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Astron. Astrophys. 345, L43-L46 (1999)

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Letter to the Editor

A double system of ionized jets in IRAS 20126+4104

P. Hofner 1,2, R. Cesaroni 3, L.F. Rodríguez 4 and J. Martí 5

1 Physics Department, University of Puerto Rico at Rio Piedras, P.O. Box 23343, San Juan, Puerto Rico 00931
2 Arecibo Observatory, NAIC/Cornell University, HC3 Box 53995, Arecibo, Puerto Rico 00612
3 Osservatorio Astrofisico di Arcetri, Largo E. Fermi 5, I-50125 Florence, Italy
4 Instituto de Astronomia, UNAM, Apdo. Postal 70-264, 04510 México D.F., México
5 Departamento de Física, Escuela Politécnica Superior, Universidad de Jaén, Calle Virgen de la Cabeza, 2, E-23071 Jaén, Spain

Received 2 March 1999 / Accepted 6 April 1999

Abstract

We have imaged the [FORMULA]mm and [FORMULA]cm continuum emission from the high mass (proto)star system IRAS 20126+4104 with the VLA. The [FORMULA]mm emission appears unresolved with a synthesized beam of [FORMULA], and comparison with [FORMULA]mm and [FORMULA]mm fluxes indicates a spectral index of about 3, so that emission from dust with an absorption coefficient proportional to [FORMULA] is suggested.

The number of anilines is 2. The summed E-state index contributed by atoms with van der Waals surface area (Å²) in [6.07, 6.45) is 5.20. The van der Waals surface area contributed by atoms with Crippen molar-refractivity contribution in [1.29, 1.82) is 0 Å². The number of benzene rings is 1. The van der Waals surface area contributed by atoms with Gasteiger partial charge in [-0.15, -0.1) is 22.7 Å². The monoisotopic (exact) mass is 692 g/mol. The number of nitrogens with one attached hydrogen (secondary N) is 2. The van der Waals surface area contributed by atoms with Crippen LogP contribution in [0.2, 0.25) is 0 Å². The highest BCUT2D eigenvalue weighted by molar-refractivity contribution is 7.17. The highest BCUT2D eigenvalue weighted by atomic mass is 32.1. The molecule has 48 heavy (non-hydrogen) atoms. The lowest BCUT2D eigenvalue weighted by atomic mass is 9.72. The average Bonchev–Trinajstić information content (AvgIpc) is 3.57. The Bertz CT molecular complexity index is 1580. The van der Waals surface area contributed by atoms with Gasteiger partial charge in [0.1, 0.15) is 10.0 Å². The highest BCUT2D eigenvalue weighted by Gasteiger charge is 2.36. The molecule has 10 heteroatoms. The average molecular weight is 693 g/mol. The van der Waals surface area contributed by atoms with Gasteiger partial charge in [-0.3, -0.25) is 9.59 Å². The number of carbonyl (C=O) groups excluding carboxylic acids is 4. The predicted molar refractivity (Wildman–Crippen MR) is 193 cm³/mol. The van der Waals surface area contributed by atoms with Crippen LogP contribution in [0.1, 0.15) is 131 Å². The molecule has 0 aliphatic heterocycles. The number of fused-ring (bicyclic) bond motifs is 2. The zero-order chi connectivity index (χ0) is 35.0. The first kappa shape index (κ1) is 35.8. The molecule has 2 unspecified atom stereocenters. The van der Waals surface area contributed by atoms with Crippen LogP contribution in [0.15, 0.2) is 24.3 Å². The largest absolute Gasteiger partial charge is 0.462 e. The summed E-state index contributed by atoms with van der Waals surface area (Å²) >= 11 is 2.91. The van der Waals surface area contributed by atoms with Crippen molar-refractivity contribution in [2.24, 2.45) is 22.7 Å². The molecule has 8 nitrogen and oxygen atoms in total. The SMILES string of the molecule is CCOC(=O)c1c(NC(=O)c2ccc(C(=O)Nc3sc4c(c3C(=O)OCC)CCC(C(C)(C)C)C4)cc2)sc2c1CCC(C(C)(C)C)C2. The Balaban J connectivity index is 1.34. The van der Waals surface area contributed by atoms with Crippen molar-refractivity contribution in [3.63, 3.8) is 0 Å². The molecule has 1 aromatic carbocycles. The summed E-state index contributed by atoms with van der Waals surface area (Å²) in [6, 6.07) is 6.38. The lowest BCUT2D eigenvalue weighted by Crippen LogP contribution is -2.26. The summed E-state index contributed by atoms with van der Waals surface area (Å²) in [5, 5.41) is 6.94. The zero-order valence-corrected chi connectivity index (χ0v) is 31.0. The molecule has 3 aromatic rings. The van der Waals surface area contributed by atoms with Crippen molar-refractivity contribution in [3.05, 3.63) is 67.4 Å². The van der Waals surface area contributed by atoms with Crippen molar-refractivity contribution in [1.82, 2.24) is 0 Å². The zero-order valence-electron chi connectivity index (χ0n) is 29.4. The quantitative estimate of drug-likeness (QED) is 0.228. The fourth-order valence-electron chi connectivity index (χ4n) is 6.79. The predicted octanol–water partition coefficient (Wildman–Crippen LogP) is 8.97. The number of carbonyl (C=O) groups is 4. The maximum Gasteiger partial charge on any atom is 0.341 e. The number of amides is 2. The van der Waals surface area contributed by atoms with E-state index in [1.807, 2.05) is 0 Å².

The [FORMULA]cm emission consists of two elongated structures of approximate size [FORMULA], the northern source being coincident with the millimeter emission. The position angle of both sources is identical to the large scale molecular outflow seen in HCO+(1-0).

We discuss explanations for the origin of the [FORMULA]cm continuum emission and although a cluster of three ultracompact HII regions provides a feasible model, we favor the interpretation of thermal ionized jets, based on the morphology of the emission, the velocity distribution of water masers coincident with the northern source, and the CH3CN emission which is oriented perpendicular to the [FORMULA]cm continuum emission. In this case the measured fluxes are consistent with ionization caused by either shocks or stellar UV photons.

Key words: stars: formation – ISM: H ii regions – ISM: jets and outflows

Send offprint requests to: hofner@naic.edu

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© European Southern Observatory (ESO) 1999

Online publication: April 28, 1999
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